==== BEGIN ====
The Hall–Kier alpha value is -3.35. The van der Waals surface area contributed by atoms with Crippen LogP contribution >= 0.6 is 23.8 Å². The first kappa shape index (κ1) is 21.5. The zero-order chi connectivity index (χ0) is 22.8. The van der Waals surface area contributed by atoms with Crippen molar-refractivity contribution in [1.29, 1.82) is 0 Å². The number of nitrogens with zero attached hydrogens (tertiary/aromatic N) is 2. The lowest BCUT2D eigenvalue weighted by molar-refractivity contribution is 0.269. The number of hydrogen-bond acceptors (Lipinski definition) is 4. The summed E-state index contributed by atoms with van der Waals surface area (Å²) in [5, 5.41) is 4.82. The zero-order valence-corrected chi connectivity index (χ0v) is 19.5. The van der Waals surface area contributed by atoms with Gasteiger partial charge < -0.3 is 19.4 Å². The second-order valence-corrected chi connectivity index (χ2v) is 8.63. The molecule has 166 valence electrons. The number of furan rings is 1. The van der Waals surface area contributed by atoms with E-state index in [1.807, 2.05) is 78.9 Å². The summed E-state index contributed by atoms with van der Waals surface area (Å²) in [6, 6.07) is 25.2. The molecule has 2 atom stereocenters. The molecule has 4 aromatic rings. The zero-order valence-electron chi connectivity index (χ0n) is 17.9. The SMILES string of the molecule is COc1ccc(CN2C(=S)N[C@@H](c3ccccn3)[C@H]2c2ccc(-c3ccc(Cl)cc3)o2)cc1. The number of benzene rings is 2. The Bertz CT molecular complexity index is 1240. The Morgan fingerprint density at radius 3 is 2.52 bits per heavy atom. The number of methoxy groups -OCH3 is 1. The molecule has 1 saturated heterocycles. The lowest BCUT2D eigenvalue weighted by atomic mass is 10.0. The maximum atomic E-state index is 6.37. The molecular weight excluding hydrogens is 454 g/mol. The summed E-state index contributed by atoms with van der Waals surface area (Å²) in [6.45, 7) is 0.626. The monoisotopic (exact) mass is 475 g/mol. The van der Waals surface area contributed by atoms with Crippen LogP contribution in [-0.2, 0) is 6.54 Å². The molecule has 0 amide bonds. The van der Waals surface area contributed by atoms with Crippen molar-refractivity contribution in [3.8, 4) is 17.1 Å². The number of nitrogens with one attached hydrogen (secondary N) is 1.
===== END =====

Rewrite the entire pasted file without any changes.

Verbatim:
The Hall–Kier alpha value is -3.35. The van der Waals surface area contributed by atoms with Crippen LogP contribution >= 0.6 is 23.8 Å². The first kappa shape index (κ1) is 21.5. The zero-order chi connectivity index (χ0) is 22.8. The van der Waals surface area contributed by atoms with Crippen molar-refractivity contribution in [1.29, 1.82) is 0 Å². The number of nitrogens with zero attached hydrogens (tertiary/aromatic N) is 2. The lowest BCUT2D eigenvalue weighted by molar-refractivity contribution is 0.269. The number of hydrogen-bond acceptors (Lipinski definition) is 4. The summed E-state index contributed by atoms with van der Waals surface area (Å²) in [5, 5.41) is 4.82. The zero-order valence-corrected chi connectivity index (χ0v) is 19.5. The van der Waals surface area contributed by atoms with Gasteiger partial charge < -0.3 is 19.4 Å². The second-order valence-corrected chi connectivity index (χ2v) is 8.63. The molecule has 166 valence electrons. The number of furan rings is 1. The van der Waals surface area contributed by atoms with E-state index in [1.807, 2.05) is 78.9 Å². The summed E-state index contributed by atoms with van der Waals surface area (Å²) in [6, 6.07) is 25.2. The molecule has 2 atom stereocenters. The molecule has 4 aromatic rings. The zero-order valence-electron chi connectivity index (χ0n) is 17.9. The SMILES string of the molecule is COc1ccc(CN2C(=S)N[C@@H](c3ccccn3)[C@H]2c2ccc(-c3ccc(Cl)cc3)o2)cc1. The number of benzene rings is 2. The Bertz CT molecular complexity index is 1240. The Morgan fingerprint density at radius 3 is 2.52 bits per heavy atom. The number of methoxy groups -OCH3 is 1. The molecule has 1 saturated heterocycles. The lowest BCUT2D eigenvalue weighted by atomic mass is 10.0. The maximum atomic E-state index is 6.37. The molecular weight excluding hydrogens is 454 g/mol. The summed E-state index contributed by atoms with van der Waals surface area (Å²) in [6.45, 7) is 0.626. The monoisotopic (exact) mass is 475 g/mol. The van der Waals surface area contributed by atoms with Crippen LogP contribution in [-0.2, 0) is 6.54 Å². The molecule has 0 amide bonds. The van der Waals surface area contributed by atoms with Crippen molar-refractivity contribution in [3.8, 4) is 17.1 Å². The number of nitrogens with one attached hydrogen (secondary N) is 1.